“Most microreactor companies offer small-scale microreactors without catalysts that process liquid phase flow,” explains Laura J Silva, director, IP and licensing, at Velocys and Oxford Catalysts. “In contrast, Velocys microchannel reactors can incorporate heterogeneous catalysts or sorbents, and can process large amounts of material at a wide range of temperatures, including high temperatures, and a wide range of pressures, including high pressures.”

Applications of Velocys’ technology include ethylene via the oxidative dehydrogenation of ethane; dimethylether (DME) directly from syngas; the Fischer-Tropsch (FT) process; steam methane reforming; hydrocracking; higher alcohols from syngas; and the production of methanol, styrene, vinyl acetate monomer, formaldehyde and ethylene oxide.

Although microreactors will not replace the large petrochemical complexes that are the chemical industry’s most intensive users of flow chemistry, there are circumstances where the size and portability of microreactors are more beneficial than economies of scale. For example, it is not cost-effective to transport biomass long distances for conversion to fuel, hence Velocys’ biomass-to-liquids (BTL) project.

Last year, Velocys demonstrated a two-gallon-per-day BTL microreactor using a new, highly active FT catalyst developed by Oxford Catalysts. The device operated for more than 3,000 hours and achieved productivities of over 1,500 kg/m3/h. Standard fixed bed FT reactors typically operate at productivities of around 100 kg/m3/h, Silva notes, and slurry bed FT reactors at around 200 kg/m3/h. A larger-scale demonstration of the BTL process will take place later this year at the Wright-Patterson Air Force base in Dayton, Ohio, US.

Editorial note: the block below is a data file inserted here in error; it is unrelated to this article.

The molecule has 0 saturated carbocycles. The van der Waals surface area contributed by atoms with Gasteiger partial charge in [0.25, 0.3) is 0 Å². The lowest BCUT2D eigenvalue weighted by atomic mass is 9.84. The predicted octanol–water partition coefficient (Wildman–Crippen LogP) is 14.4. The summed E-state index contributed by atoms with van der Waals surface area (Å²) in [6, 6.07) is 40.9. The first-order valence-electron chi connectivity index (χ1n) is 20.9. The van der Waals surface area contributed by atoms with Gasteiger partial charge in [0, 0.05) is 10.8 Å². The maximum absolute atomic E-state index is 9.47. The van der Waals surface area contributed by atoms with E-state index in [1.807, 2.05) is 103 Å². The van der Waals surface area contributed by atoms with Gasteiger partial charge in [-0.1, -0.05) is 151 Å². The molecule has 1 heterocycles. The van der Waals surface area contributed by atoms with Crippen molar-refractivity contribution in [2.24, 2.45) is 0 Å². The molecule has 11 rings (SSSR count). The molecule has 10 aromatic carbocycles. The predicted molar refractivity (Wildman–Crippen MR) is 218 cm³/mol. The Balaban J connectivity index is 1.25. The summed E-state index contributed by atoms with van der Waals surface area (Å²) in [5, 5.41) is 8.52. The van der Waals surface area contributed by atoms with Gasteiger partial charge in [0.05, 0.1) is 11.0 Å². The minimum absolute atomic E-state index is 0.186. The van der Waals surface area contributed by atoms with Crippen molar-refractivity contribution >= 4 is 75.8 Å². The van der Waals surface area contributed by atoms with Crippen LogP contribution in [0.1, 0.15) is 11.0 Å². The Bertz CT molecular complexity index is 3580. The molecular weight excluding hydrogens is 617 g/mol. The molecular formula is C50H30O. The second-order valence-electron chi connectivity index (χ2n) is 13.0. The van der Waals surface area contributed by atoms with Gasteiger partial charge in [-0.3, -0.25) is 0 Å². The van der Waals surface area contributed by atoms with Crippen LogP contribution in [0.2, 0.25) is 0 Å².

The same principle lies behind the company’s offshore gas-to-liquids project, which targets stranded gas. In the case of materials such as ethylene oxide, on the other hand, the problem is the transportation of the product, and the solution is in situ generation at small scale.

Challenges do remain on the path to widespread adoption of microreactor technology, says Harmen Lelivelt, sales engineer at Netherlands-based Micronit Microfluidics. They include the integration of online control, the integration of separation steps, solids handling and the cost of large microreactors. Whereas a complete lab unit might cost from €10,000-70,000 ($13,000-90,000), a dedicated production plant runs from €100,000-500,000, he says.

However, microreactor technology clearly has momentum. IMM’s Hessel says it may be another 10 years before microreactors are considered a regular tool, but he expects a fifth of processors to employ them. Corning’s Calabrese believes that as much as 30% of the fine chemicals and drugs currently in production could be made more efficiently using microreactors.

Lelivelt anticipates growing interest among R&D groups and gradual acceptance and implementation by industry. “It will be an important [tool],” he says, “one that will certainly claim its place in chemical technology.”

SOURCE:  http://www.icis.com/Articles/2009/05/04/9211877/microreactors+gain+popularity+among+producers.html